Everyone is tired of long, dense, and full of legalese contracts

Due to technological advances, boosted by COVID's pandemic, our time is increasingly disputed. Social distance changed work dynamics: issues that would have been quickly resolved face-to-face, became numerous online meetings, chats or e-mails and are filling up our schedules.

In this ever more dynamic scenario, who has time to read endless, boring, and complicated contracts?

Unfortunately, this is the reality of most contracts. However, as the main function of a contract is to regulate the relationship between the parties, if they do not understand what is written, the document does not fulfil its purpose. In this case, instead of assisting the parties, the contract can jeopardize their relationship, which can be quite costly in the future.

The problems start at the drafting stage, which generally needs the collaboration of the areas that will use the document. Since no one has the patience to read long, dense, and full of legalese contracts, people end up not getting involved in the drafting and consequently the initial document is not as good as it should be.

The next step can also be challenging to the parties, as the negotiation of long, dense, and full of legalese contracts are also quite complicated. The length of the document, as well as imprecise text can lead to long and exhausting discussions. This misuse of the time and energy of those involved in the negotiation not only causes extra costs but can also undermine the relationship of the parties.

It is not all, though. Maybe the biggest challenge is during the management phase. To be able to do their job safely, contract managers are obliged to seek advice from lawyers, as the application of certain clauses is not always clear (ex: triggers to apply penalties, expiration of certain terms, form and consequences of early termination, etc).

Finally, the use of confusing contractual language also increases the risk of litigation, as the lack of clarity and ambiguity tend to generate disputes.

All these difficulties in drafting, negotiating, and managing contracts generate enormous inefficiency for companies, which mainly translates into unnecessary costs.

In a recent Harvard Business Review article, Shawn Burton, general counsel of GE Aviation's Business & General Aviation, advocates the use of clear and plain language in contracts:

"A contract should not take countless hours to negotiate. Business leaders should not have to call an attorney to interpret an agreement that they are expected to administer. We should live in a world where contracts are written in accessible language - where potential business partners can sit down over a short lunch without their lawyers and read, truly understand, and feel comfortable signing a contract. A world where disputes caused by ambiguity disappear."

In said article, Burton explains that he implemented the plain language methodology in GE Aviation's digital-services business contracts in 2014, and ever since more than 100 contracts in simple language have been signed, with the following result:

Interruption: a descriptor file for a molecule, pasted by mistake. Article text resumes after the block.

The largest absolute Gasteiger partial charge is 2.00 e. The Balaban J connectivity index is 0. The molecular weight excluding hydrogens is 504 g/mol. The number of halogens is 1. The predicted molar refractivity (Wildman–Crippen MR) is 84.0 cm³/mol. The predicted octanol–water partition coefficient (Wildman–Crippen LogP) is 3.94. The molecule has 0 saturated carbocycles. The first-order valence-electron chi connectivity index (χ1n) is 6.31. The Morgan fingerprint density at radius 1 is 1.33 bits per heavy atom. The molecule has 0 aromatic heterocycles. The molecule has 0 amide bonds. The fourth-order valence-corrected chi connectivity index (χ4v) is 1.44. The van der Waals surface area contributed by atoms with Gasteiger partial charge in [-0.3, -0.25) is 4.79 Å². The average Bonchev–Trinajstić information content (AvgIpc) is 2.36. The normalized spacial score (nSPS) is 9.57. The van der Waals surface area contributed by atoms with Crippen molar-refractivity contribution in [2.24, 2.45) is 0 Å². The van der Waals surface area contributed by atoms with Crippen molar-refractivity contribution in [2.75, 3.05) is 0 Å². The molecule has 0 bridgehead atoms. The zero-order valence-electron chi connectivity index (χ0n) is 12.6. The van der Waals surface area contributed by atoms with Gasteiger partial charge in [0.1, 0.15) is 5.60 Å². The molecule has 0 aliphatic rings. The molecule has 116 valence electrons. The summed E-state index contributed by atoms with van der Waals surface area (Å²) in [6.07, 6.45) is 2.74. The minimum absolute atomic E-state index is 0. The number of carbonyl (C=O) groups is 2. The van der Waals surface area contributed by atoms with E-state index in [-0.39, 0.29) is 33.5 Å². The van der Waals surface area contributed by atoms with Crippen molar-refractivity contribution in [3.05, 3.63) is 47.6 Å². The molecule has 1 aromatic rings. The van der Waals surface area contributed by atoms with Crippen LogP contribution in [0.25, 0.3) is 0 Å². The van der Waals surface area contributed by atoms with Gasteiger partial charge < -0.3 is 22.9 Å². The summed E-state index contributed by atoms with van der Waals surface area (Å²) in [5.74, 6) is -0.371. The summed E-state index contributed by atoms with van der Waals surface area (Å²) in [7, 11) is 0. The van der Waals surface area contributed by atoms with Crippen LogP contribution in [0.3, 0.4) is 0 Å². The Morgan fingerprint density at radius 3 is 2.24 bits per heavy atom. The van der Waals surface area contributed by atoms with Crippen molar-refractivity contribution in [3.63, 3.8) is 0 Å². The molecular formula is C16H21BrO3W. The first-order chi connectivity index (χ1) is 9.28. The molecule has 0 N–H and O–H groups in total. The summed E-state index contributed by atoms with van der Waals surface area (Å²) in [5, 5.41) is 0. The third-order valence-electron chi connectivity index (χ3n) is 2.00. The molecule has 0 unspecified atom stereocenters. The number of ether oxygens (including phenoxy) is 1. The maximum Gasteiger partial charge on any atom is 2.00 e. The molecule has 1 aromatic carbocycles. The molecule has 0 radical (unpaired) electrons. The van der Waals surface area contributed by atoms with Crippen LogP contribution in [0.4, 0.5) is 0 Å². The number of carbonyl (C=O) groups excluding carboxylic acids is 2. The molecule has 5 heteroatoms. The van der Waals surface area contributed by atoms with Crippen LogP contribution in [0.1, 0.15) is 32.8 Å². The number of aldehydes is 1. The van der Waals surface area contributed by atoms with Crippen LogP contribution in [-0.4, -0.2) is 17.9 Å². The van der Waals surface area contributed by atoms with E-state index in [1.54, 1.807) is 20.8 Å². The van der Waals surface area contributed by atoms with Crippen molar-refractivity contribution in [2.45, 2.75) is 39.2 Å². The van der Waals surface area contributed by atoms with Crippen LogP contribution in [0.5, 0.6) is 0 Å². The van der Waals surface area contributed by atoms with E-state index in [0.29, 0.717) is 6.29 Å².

"Those agreements took a whopping 60% less time to negotiate than their previous legalese-laden versions did. Customer feedback has been universally positive, and there hasn't been a single customer dispute over the wording of a plain-language contract."

Burton also mentioned that countless companies have already saved time and money by using plain language. According to him, the book "Writing for Dollars, Writing to Please: The Case for Plain Language in Business, Government, and Law", written by Joseph Kimble, one of the main proponents of this initiative, offers several examples, such as:

(i) a tourism company introduced simple guidelines to help its customers install their systems, reduced 70% of annual calls to its help desk, generating savings of more than US $ 2.4 million per year;

(ii) a clinic that simplified its invoices in 2008 and started to receive US $ 1 million more per month; and

(iii) the Veterans Benefits Administration (VBA) every year sends a letter asking veterans to update their list of beneficiaries. If a veteran dies without a valid beneficiary listed, VBA personnel must locate and identify one. The office had a response rate of about 43% to its letters. However, after it was rewritten in plain language, the response rate increased to 65% and VBA saved about $ 4.4 million in staff time.

In addition to significant savings, we believe the use of plain contract language can generate a paradigm shift in the perception people have of lawyers in general. Instead of being seen as obstacles to business, lawyers that use plain language will start to be seen as true partners and business facilitators by everyone.

Also, instead of perceiving the legal department just as a cost center, the C-level will see it as a value generator (through savings). At the end of the day, the result will be a huge gain in efficiency as the team will have time to focus on what really matters.

But attention: it is essential to clarify that plain language is not a synonym of superficiality. If it needs to be executed, the contract must withstand. Therefore, the contract must always provide legal certainty to the parties. This premise is mandatory and non-negotiable. Otherwise, there would be no point in having a plain language document that can be understood by everyone.

We believe that contract simplification is a path of no return. It is good for companies, it is good for people who negotiate, manage and enforce contracts and it is good for modern lawyers, who generate more value to their clients. This is the classic win-win situation. Thus, it is up to us, lawyers, to lead this positive change and put contract simplification more and more into practice.

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